iOS 16.3, iPadOS 16.3 and macOS 13.2 bring major new features to support physical security keys for Apple ID accounts. Apple says the optional security feature is designed for individuals who want “additional protection against targeted attacks like phishing or social scams. When enabled, signing in to Apple ID requires entering the user’s account password and then using a FIDO-authenticated security key to complete two-factor authentication instead of a traditional six-digit authentication code from another Apple device.
Those who enable this feature must be very careful not to lose their security keys, as this could result in permanent loss of access to their Apple ID account. Therefore, users must set up at least two security keys, with a maximum of six supported in total. Apple recommends keeping security keys in multiple locations. For example, security keys can be tucked away somewhere in the home as a backup solution.
Recently Apple officially brought out recommended physical security keys for iPhone, iPad, and Mac that require at least two FIDO-certified security keys to be enabled on Apple devices.
Apple doesn’t introduce its own physical keys. Instead, it made iPhone, iPad, and Mac compatible with existing FIDO-certified security keys. Apple recommends three specific physical security keys, while also giving the green light to other keys that meet some guidelines.
Recommended physical security keys are as follows.
- YubiKey 5C NFC – $55 each (available for most iPhones and Macs via USB-C and NFC)
- YubiKey 5Ci – $75 each (for all iPhones and most Macs via Lightning and USB-C)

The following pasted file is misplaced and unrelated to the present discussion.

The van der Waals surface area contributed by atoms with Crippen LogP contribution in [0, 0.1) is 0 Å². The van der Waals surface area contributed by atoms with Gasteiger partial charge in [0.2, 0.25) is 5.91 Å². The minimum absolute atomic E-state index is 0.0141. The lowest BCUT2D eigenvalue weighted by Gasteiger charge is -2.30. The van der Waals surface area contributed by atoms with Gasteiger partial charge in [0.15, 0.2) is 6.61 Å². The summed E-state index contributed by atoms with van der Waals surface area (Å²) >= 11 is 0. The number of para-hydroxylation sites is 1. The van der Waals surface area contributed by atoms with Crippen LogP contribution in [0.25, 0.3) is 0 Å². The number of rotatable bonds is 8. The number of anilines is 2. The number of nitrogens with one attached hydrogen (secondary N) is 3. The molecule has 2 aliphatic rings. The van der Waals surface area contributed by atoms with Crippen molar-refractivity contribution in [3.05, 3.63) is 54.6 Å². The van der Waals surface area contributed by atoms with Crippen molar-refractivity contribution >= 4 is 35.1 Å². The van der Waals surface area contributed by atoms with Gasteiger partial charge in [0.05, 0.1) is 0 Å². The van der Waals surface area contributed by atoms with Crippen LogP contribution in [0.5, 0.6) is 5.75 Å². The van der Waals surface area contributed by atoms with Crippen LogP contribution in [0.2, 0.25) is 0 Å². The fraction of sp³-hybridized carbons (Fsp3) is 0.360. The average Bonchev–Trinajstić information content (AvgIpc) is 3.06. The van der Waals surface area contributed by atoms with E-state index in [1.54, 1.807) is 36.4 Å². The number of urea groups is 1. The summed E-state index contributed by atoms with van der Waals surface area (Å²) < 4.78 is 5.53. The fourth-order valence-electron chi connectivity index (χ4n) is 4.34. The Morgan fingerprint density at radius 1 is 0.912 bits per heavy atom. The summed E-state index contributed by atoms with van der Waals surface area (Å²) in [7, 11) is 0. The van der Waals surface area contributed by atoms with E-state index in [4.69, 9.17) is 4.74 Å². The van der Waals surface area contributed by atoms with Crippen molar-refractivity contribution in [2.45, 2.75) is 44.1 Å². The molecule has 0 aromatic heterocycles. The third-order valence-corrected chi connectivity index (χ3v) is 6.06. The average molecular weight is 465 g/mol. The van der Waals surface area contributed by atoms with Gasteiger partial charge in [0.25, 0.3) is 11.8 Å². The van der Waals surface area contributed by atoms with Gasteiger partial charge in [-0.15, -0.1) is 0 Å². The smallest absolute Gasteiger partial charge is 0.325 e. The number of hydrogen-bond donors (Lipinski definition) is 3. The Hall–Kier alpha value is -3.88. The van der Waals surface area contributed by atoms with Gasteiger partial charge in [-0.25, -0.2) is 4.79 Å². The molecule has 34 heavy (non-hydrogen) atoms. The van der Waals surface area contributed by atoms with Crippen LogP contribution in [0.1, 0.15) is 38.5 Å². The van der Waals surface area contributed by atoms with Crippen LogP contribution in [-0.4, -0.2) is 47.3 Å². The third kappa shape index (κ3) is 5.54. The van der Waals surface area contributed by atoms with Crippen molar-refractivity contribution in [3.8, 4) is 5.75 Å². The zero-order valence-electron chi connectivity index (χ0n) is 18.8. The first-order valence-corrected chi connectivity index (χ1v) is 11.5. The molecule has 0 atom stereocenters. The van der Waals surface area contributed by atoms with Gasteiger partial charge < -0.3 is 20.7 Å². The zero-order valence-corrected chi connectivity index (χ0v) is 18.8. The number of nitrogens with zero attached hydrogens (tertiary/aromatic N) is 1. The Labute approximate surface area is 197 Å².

- FEITAN ePass K9 NFC USB-A – $25 each (via USB-A for older Macs, via NFC for most iPhones)
For other recommended security keys, Apple says to make sure they are FIDO certified and, of course, provide connectivity for Apple devices. For example, the following USB-C and NFC options.
GeoTrust Idem Key USB-C and NFC – $35 each (available for most iPhones and Macs)
- Apple notes that NFC for security keys is only available for iPhones (iPhone 6 and newer). USB-C is available for most Macs and the latest iPads, USB-A is available for older Macs (or iPhone/iPad with Lightning adapters), and Lightning is available for iPhones and supported iPads. iPad.
Note that security keys do not work in four situations.
- Unable to sign in to iCloud for Windows.
- On older devices that cannot be updated to a software version that supports security keys, you cannot sign in.
- Child accounts and managed Apple IDs are not supported.
- Apple Watch paired with a family member’s iPhone is not supported. to use a security key, set up your watch with your own iPhone.
Here’s everything you need to use your Apple ID security key.
- At least two FIDO-authenticated security keys to connect to Apple devices
- iOS 16.3, iPadOS 16.3, or macOS Ventura 13.2 or later on all devices signed in with an Apple ID
- Set up dual authentication for Apple IDs
- Modern web browsers — if you can’t sign in to the network with your security key, update your browser to the latest version or try using a different browser
- To sign in to Apple Watch, Apple TV, or HomePod after setting up a security key, you need an iPhone or iPad with a software version that supports security keys